RICHMOND, Va. (WRIC) — Richmond rapper Mad Skillz, aka Shaquan Lewis, is reflecting on his second-greatest claim to fame, a cashier’s job at VCU’s Main Street Parking Deck.

Skillz worked there in 1996 when he released his debut album, “From Where?” and returned for years to the glass booth when he wasn’t touring or recording.

“Some of the songs that I’ve written for the P Diddys, the Will Smiths, I wrote right here in this parking deck,” Mad Skillz told 8News in an exclusive interview.

His aim was simple: To put Richmond on the radar. To promote his town’s talent.

Drivers who knew the rapper marveled that he kept a regular job or dismissed Skillz as a wanna-be. Those who lacked faith were ultimately chagrined. Skillz is largely responsible for putting Richmond on America’s rap map.

His astonishing success includes performing or collaborating with a Who’s Who of rap music: The Roots, Common, Missy and Cee-Lo, Foxy Brown and Mase, Diddy and Nicky Minaj, Nas, and Jay-Z, to name a few.

This spring Skillz returns to the University of Richmond to teach a class on the history of Hip-Hop with Associate Professor Erik Nielson, an expert on African-American Literature.  

WEB EXTRA: We sit down with University of Richmond Professor Erik Nielson. He recently penned a book called “Rap on Trial.” The book takes a look at the use of rap lyrics as criminal evidence in court cases and the impact that it’s had on the genre and society.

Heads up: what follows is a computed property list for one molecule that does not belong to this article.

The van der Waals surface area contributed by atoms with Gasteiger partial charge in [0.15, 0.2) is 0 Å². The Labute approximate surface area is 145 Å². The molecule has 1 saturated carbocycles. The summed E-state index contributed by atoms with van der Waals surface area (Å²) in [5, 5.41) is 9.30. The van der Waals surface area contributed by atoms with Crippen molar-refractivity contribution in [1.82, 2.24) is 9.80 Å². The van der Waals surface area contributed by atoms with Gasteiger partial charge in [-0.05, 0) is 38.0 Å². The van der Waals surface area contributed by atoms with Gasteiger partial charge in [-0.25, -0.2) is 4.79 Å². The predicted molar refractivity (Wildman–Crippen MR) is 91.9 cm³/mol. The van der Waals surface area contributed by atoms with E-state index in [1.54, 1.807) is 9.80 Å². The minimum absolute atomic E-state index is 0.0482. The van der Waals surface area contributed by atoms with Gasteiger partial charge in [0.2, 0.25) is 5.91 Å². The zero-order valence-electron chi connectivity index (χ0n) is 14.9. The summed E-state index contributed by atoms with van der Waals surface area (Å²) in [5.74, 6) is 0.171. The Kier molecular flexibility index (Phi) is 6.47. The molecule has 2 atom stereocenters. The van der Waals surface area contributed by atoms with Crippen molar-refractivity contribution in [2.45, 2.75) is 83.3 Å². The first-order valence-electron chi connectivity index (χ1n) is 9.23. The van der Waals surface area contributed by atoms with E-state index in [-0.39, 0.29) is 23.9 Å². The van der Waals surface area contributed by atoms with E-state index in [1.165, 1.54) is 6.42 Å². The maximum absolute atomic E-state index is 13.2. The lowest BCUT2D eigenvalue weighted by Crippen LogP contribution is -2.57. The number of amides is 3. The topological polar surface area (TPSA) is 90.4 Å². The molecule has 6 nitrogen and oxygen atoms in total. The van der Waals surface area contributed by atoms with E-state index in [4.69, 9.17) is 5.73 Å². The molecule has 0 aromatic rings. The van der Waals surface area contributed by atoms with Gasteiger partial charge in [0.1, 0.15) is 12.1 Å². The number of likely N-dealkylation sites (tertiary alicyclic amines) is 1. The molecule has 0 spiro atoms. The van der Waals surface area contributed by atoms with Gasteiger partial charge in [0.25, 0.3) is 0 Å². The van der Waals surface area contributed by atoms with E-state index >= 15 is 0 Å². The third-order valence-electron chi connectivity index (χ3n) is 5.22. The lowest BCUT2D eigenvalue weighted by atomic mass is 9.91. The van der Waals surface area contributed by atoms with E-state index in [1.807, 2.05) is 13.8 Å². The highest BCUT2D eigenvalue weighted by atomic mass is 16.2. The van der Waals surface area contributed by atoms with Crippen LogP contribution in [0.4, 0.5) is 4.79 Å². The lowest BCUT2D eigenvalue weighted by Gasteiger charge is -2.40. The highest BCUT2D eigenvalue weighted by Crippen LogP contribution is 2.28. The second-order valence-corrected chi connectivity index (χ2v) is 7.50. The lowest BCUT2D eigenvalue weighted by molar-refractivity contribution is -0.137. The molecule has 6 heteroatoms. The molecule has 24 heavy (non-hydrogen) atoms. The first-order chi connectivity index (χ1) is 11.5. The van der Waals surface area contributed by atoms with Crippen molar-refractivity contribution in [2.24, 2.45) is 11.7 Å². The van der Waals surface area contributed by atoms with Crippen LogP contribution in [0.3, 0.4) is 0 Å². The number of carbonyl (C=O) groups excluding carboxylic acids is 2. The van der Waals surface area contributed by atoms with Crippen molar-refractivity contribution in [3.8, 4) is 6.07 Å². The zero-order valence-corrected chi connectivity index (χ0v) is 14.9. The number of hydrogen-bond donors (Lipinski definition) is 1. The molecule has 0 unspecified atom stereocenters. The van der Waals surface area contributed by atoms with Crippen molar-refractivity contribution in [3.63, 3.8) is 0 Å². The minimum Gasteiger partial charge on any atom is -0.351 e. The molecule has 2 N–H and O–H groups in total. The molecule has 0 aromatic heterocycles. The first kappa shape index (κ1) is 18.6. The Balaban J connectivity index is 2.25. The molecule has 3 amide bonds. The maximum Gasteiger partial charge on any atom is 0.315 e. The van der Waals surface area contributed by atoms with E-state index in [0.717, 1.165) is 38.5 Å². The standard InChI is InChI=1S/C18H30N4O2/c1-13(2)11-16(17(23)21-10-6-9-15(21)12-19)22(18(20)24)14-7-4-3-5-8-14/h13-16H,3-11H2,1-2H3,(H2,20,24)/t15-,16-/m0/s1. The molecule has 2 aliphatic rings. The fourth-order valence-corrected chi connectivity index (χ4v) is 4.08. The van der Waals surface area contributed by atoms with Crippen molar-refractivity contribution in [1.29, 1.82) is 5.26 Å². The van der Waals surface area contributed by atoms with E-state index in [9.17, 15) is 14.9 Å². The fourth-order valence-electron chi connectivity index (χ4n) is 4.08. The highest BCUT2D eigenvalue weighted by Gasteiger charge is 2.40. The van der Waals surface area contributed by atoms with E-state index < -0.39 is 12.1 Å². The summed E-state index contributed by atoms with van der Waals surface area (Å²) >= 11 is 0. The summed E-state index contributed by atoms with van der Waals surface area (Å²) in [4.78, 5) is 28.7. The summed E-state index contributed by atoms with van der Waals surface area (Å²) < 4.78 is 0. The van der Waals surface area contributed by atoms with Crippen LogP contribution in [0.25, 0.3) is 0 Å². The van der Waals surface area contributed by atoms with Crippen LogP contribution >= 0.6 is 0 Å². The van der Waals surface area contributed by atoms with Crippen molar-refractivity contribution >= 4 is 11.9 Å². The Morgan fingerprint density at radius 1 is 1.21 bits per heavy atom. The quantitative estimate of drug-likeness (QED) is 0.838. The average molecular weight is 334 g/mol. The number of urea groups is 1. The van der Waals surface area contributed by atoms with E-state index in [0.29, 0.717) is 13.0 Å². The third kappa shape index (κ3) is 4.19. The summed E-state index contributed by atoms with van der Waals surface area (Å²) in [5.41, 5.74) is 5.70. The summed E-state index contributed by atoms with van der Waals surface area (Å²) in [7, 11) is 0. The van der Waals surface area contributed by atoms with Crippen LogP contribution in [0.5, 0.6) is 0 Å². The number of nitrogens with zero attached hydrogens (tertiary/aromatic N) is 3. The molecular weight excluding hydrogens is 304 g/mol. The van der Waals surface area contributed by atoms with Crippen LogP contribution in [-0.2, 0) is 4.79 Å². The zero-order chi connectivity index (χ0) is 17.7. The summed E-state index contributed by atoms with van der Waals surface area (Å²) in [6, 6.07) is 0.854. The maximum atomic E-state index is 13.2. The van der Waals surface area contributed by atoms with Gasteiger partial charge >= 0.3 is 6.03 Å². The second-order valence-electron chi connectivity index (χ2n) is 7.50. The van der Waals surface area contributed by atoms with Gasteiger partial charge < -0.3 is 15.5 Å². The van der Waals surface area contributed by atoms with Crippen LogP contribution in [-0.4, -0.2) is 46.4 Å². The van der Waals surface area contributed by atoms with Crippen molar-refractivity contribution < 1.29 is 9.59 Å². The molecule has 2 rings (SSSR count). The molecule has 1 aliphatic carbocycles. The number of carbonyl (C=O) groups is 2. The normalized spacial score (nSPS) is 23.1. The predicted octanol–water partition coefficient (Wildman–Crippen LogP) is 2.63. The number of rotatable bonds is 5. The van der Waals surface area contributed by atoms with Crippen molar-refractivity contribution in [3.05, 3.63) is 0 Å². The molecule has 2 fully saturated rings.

Skillz knows his way around UR because his first live radio experience was at the college radio station with DJ Mike Street, a UR student whose Hip-Hop show was a haven for local rappers.

Nielson has nothing but praise for his classroom collaborator.

“Without exception, people told me first and foremost about what a good person he was–and then about what a good artist he was,” Nielson said. “When I realized he’d produced for everybody, that he put Virginia Hip-Hop on the map, that he’d done all these amazing things, I told him I would love to teach with you.”

The class is a rousing success, with students as old as 65 exploring the origins of the art form, dissecting lyrics, and plumbing the culture that Skillz came to love as a student at John F. Kennedy High. He started rapping to make it into the school talent show.

Everyone can’t play a harp. Everybody can’t sing. Everybody can talk with a beat in the background. You might not be on beat–but you can figure that out.”

Mad Skillz

Skillz pledged to make a mark. It’s an exclamation point. “When you say Virginia Hip-Hop and Richmond Hip-Hop you can’t not say my name. And I’m proud of that…”

Richmond is too.

WEB EXTRA: Juan Conde’s full interview with Mad Skillz